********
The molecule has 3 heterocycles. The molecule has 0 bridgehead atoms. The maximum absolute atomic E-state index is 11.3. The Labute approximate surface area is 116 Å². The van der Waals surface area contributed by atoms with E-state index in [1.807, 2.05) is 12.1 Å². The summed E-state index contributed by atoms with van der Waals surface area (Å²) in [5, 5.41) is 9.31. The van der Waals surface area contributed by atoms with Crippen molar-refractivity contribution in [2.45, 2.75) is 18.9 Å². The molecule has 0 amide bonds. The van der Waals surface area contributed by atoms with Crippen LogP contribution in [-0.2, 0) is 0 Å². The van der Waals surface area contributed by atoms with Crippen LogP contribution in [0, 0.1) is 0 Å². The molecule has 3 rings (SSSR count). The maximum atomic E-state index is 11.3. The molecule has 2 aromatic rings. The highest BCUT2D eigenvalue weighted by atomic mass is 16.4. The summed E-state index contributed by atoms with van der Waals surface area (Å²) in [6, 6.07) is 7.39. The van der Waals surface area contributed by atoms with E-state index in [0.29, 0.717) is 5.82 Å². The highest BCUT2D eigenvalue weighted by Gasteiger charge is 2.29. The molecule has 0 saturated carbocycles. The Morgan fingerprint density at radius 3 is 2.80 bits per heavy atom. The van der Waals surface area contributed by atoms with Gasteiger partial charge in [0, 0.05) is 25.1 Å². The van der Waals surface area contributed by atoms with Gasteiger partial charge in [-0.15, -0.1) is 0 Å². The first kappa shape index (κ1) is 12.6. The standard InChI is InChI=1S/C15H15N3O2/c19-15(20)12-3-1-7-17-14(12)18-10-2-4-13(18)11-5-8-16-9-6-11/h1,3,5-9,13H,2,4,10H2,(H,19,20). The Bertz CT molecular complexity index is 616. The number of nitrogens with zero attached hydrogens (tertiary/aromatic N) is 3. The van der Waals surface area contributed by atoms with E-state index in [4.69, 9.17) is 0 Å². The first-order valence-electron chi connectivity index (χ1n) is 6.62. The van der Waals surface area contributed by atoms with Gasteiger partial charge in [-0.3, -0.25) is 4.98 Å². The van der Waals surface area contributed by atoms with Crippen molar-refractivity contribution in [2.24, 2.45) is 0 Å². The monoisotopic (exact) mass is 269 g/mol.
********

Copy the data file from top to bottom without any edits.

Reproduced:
The molecule has 3 heterocycles. The molecule has 0 bridgehead atoms. The maximum absolute atomic E-state index is 11.3. The Labute approximate surface area is 116 Å². The van der Waals surface area contributed by atoms with E-state index in [1.807, 2.05) is 12.1 Å². The summed E-state index contributed by atoms with van der Waals surface area (Å²) in [5, 5.41) is 9.31. The van der Waals surface area contributed by atoms with Crippen molar-refractivity contribution in [2.45, 2.75) is 18.9 Å². The molecule has 0 amide bonds. The van der Waals surface area contributed by atoms with Crippen LogP contribution in [-0.2, 0) is 0 Å². The van der Waals surface area contributed by atoms with Crippen LogP contribution in [0, 0.1) is 0 Å². The molecule has 3 rings (SSSR count). The maximum atomic E-state index is 11.3. The molecule has 2 aromatic rings. The highest BCUT2D eigenvalue weighted by atomic mass is 16.4. The summed E-state index contributed by atoms with van der Waals surface area (Å²) in [6, 6.07) is 7.39. The van der Waals surface area contributed by atoms with E-state index in [0.29, 0.717) is 5.82 Å². The highest BCUT2D eigenvalue weighted by Gasteiger charge is 2.29. The molecule has 0 saturated carbocycles. The Morgan fingerprint density at radius 3 is 2.80 bits per heavy atom. The van der Waals surface area contributed by atoms with Gasteiger partial charge in [0, 0.05) is 25.1 Å². The van der Waals surface area contributed by atoms with Gasteiger partial charge in [-0.15, -0.1) is 0 Å². The first kappa shape index (κ1) is 12.6. The standard InChI is InChI=1S/C15H15N3O2/c19-15(20)12-3-1-7-17-14(12)18-10-2-4-13(18)11-5-8-16-9-6-11/h1,3,5-9,13H,2,4,10H2,(H,19,20). The Bertz CT molecular complexity index is 616. The number of nitrogens with zero attached hydrogens (tertiary/aromatic N) is 3. The van der Waals surface area contributed by atoms with E-state index in [4.69, 9.17) is 0 Å². The first-order valence-electron chi connectivity index (χ1n) is 6.62. The van der Waals surface area contributed by atoms with Gasteiger partial charge in [-0.3, -0.25) is 4.98 Å². The van der Waals surface area contributed by atoms with Crippen molar-refractivity contribution in [2.24, 2.45) is 0 Å². The monoisotopic (exact) mass is 269 g/mol.